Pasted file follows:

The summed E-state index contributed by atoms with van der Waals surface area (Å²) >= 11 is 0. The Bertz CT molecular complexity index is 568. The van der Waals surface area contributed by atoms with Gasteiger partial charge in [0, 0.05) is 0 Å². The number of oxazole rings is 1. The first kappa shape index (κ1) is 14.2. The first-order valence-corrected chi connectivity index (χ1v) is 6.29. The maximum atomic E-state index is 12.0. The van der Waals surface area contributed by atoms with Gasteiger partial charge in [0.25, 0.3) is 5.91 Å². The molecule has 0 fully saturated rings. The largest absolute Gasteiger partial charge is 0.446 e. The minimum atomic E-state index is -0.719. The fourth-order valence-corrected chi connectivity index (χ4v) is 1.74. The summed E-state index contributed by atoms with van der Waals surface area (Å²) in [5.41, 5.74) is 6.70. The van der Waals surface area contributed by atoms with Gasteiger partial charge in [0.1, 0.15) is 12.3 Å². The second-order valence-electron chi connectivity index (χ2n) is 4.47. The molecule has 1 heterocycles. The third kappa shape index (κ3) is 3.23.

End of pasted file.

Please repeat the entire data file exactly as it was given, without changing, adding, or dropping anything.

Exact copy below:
The summed E-state index contributed by atoms with van der Waals surface area (Å²) >= 11 is 0. The Bertz CT molecular complexity index is 568. The van der Waals surface area contributed by atoms with Gasteiger partial charge in [0, 0.05) is 0 Å². The number of oxazole rings is 1. The first kappa shape index (κ1) is 14.2. The first-order valence-corrected chi connectivity index (χ1v) is 6.29. The maximum atomic E-state index is 12.0. The van der Waals surface area contributed by atoms with Gasteiger partial charge in [0.25, 0.3) is 5.91 Å². The molecule has 0 fully saturated rings. The largest absolute Gasteiger partial charge is 0.446 e. The minimum atomic E-state index is -0.719. The fourth-order valence-corrected chi connectivity index (χ4v) is 1.74. The summed E-state index contributed by atoms with van der Waals surface area (Å²) in [5.41, 5.74) is 6.70. The van der Waals surface area contributed by atoms with Gasteiger partial charge in [0.1, 0.15) is 12.3 Å². The second-order valence-electron chi connectivity index (χ2n) is 4.47. The molecule has 1 heterocycles. The third kappa shape index (κ3) is 3.23.